# Evaluation of an improper integral leading to a delta function

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• chiraganand
In summary, the conversation discusses the evaluation of improper integrals, specifically how the integration over x and kx coordinates can give the delta function and equation (8), and the use of Fourier analysis to solve PDEs. The speaker also mentions the use of generalized functions such as the delta function and the challenges of evaluating integrals involving these functions. They also ask for clarification on the intuitive meaning and practical applications of the delta function.

#### chiraganand

TL;DR Summary
I have included some improper integrals with the solutions and would like help as to the approach needed to reach the solutions
Hi,

I have pasted two improper integrals. The text has evaluated these integrals and come up with answers. I wanted to know how these integrals have been evaluated and what is the process to do so.
Integral 1 Now the 1st integral is again integrated Now the text accompanying the integration  So can some one please help me in figuring out how the integration over x coordinate gives the delta function and how over the kx coordinate gives the equation (8). Links to formulas would be helpful. Any help would be quite appreciated

#### Attachments

You haven't given us enough information to make sense out of (8). What are ##d##, ##b## and ##\alpha##? Also, your first equation has no ##x## in it at all, only ##\tilde{x}## and ##\tilde{x}^\prime##. I don't actually want you to answer these questions, by the way.

To me this looks like the kind of integral you get when are using Fourier analysis to solve PDEs. What you need to understand is the basic idea, then your specific integral will be up to you. Consider
$$\begin{eqnarray*} \int_{-\infty}^\infty \int_{-\infty}^\infty \, F(\beta) e^{i (k - \beta)x} d\beta\, dx & = & \int_{-\infty}^\infty F(\beta) \left( \int_{-\infty}^\infty \, e^{i (k - \beta)x} dx\right) \, d\beta \\ & = & \int_{-\infty}^\infty F(\beta) \, 2\pi \, \delta(k-\beta) \\ & = & 2\pi\, F(k). \end{eqnarray*}$$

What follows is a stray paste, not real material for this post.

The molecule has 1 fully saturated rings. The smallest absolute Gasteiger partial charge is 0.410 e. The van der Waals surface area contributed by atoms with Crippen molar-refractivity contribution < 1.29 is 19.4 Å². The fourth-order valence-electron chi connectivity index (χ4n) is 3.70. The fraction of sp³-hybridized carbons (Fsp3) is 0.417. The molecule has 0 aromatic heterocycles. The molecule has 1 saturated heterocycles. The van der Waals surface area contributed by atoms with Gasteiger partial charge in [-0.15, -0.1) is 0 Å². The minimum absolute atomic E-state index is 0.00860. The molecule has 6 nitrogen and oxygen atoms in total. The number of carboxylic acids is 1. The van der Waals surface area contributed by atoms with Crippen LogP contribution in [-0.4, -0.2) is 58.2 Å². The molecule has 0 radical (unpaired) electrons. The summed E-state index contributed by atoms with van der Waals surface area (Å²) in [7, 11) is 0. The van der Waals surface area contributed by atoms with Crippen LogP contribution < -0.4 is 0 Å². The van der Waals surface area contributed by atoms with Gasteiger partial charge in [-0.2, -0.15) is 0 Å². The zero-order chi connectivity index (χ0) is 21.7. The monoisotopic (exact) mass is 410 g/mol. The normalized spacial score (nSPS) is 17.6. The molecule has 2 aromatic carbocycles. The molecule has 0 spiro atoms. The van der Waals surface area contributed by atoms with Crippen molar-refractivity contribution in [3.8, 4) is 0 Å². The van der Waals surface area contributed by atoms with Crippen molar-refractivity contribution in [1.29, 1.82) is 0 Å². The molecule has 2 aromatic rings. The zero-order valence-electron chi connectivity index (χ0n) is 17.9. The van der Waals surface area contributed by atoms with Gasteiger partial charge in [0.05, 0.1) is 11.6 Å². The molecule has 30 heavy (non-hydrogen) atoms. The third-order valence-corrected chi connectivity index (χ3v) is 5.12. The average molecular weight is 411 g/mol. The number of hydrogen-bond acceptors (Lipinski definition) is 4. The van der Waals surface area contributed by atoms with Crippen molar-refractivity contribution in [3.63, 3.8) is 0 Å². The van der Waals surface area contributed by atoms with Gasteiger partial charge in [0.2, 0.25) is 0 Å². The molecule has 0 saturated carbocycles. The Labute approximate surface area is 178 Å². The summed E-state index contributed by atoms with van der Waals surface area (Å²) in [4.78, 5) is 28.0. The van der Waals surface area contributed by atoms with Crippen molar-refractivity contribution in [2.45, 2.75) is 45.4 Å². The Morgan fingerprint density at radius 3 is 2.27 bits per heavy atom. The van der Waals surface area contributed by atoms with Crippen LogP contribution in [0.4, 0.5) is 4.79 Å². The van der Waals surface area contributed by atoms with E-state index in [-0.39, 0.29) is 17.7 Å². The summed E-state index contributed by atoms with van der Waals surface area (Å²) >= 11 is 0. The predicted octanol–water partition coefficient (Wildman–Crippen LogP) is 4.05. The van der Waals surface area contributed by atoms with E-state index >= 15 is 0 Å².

In the first line I just swapped the order of integration. In the second line I just used the fact that the Fourier transform of ##1## is ##2\pi\, \delta## (more on that below). In the third line I used the sifting property of the delta function which holds as long as ##F## is continuous at ##k##; this sifting property is often how delta functions are defined by most non-rigorous applied treatments. What steps are you having trouble with?

Note that we are using generalized functions (distributions) such as the delta function, and as such the integral symbols do not mean the same thing that they did when you learned calculus. When we write ##\int e^{ikx} dx = 2\pi \delta(k)## it we are simply saying that in the sense of generalized functions the Fourier transform of ##1## is ##\delta##, we are not evaluating the integral as written (indeed, the integral as written diverges).

EDIT: note that the example I gave is just a statement that when you do the Fourier transform then the inverse Fourier transform of a function ##F## that you get to the original function. You can actually arrive at that conclusion using no delta functions at all.

Jason

Last edited:
• chiraganand and berkeman
jasonRF said:
You haven't given us enough information to make sense out of (8). What are ##d##, ##b## and ##\alpha##? Also, your first equation has no ##x## in it at all, only ##\tilde{x}## and ##\tilde{x}^\prime##. I don't actually want you to answer these questions, by the way.